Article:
Soybean growers who planted seed treated with ILeVO this spring saw an interesting visual event. Soybean seedlings emerged from the ground light-green in color. But, as cotyledons were exposed to sunlight, the edges began to turn yellow and then brown. At first you may think this discoloration indicates the crop is failing. But within days growers found stronger, more robust plants as a result of ILeVO.
This temporary visual event is called the "halo effect" and its appearance is visual proof that ILeVO seed treatment is working to protect soybeans from major yield-robbing threats including Sudden Death Syndrome and soybean nematodes, say researchers at Bayer CropScience.
The majority of plants treated with ILeVO will experience the halo effect to varying degrees. Early signs of the halo effect include discoloration on the edge of the cotyledons, which remains present until they fall off. The discoloration is triggered by ILeVO seed treatment absorbed into cotyledons after systemic movement. The color change doesn't appear on the true leaves of the plant and doesn't harm the interior tissue of the cotyledons, the scientists say.
New ILeVO seed treatment doesn't harm soybean plants
For rapidly growing plants, the halo effect may be hard to see. But even in the absence of visual symptoms, the efficacy on the root rot phase provides a yield benefit, according to Bayer researchers.
Bayer saw the halo effect throughout four years of product research and found it doesn't harm the plant or impact ILeVO's efficacy of SDS control or its yield benefits. University studies found similar results. Joint research by Iowa State and Purdue concludes "if fields that have a history of SDS and were or will be planted under less than ideal conditions, inclusion of ILeVO in the seed treatment package may be a benefit that outweighs the short-term injury to seedlings in the cotyledon stage."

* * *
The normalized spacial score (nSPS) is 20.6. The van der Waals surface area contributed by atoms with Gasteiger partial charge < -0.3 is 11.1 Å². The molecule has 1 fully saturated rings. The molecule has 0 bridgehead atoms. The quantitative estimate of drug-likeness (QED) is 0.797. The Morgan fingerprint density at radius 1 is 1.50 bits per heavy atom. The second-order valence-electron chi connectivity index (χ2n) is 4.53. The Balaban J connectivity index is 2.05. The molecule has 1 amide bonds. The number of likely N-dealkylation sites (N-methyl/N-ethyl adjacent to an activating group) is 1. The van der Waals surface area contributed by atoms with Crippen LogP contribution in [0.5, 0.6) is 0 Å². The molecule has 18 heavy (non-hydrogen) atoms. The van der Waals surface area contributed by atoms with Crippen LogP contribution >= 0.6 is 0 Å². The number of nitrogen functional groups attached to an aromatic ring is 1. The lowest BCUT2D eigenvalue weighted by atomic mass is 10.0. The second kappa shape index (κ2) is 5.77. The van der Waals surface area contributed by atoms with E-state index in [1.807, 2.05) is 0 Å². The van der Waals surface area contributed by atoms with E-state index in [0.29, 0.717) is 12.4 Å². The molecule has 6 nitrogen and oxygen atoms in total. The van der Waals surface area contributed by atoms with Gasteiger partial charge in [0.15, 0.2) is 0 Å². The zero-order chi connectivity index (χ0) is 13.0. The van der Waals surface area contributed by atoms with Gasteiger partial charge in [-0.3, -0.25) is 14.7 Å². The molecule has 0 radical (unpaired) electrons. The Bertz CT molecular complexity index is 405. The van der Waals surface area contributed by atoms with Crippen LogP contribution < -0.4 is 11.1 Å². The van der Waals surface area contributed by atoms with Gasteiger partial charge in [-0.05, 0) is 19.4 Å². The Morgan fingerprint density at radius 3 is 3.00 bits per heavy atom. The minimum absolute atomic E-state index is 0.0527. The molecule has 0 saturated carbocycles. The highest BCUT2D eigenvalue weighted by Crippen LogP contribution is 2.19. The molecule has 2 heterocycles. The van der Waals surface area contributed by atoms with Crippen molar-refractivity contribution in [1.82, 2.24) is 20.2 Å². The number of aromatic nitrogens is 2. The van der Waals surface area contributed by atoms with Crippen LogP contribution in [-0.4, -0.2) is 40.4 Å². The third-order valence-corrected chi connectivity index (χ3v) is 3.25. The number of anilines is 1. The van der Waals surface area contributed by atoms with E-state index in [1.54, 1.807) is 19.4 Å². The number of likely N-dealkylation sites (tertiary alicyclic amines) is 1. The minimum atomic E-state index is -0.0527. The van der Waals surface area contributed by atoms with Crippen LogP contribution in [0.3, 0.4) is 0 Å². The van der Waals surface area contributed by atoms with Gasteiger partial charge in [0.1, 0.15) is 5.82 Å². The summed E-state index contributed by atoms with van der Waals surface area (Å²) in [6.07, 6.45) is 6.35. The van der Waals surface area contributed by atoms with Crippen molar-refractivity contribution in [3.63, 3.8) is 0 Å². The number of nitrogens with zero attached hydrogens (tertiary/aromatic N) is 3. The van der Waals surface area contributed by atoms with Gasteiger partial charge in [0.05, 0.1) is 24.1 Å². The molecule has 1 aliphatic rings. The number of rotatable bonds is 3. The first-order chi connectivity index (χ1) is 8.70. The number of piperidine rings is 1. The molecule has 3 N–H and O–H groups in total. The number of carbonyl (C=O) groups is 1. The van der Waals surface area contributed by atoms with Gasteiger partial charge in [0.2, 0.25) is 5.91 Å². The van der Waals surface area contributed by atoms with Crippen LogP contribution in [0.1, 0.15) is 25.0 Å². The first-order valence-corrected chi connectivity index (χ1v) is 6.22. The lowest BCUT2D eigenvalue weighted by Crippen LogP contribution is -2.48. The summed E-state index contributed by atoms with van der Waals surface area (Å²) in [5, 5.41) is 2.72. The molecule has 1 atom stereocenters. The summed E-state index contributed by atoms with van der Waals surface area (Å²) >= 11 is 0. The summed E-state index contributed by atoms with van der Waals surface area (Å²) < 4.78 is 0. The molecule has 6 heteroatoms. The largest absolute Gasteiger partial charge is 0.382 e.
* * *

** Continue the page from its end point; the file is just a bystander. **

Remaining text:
Bayer studies in 2013 and 2014 showed no interaction with preemergence herbicides. Both Bayer and university agronomists conducted field and greenhouse trials to identify any potential herbicide interactions. Testing continues in 2015.
SDS is an increasing soybean disease threat in Iowa, Midwest
The threat of SDS is real and on the rise, says ISU Extension plant pathologist Daren Mueller. It's estimated since 2009, SDS has contributed to an annual yield loss of more than $500 million and continues to expand across state lines. Initial infections of SDS occur on roots and crowns of young soybean plants as early as the seedling stage. This early infection causes a root rot phase that impacts the early season health of soybean seedlings.
Likewise, soybean cyst nematode is also a major threat. SCN contributes to the largest loss of revenue for soybean growers in the U.S. Over the past five years, SCN has caused an average loss of 126 million bushels a year. If both SDS and SCN are present in a field, the impact on yield can be more severe than if only one is present, says Mueller. Knowing and leveraging the tools available is essential to protecting soybean crops from these yield-robbing pests.
First and only seed treatment for SDS and SCN activity
ILeVO is the first and only seed treatment for SDS and SCN activity on the market today. Bayer says ILeVO is unique because it protects the root system in the early growth stages, making plants healthier from the start. Combining ILeVO with Poncho/VOTiVO provides control of nematodes, insects and the SDS fungus. When foliar SDS symptoms are present, the company says you can expect a 4 to 10 bushel per acre increase using ILeVO and Poncho/VOTiVO.
To learn more about the halo effect and how ILeVO can help soybean plants, visit bayercropscience.us.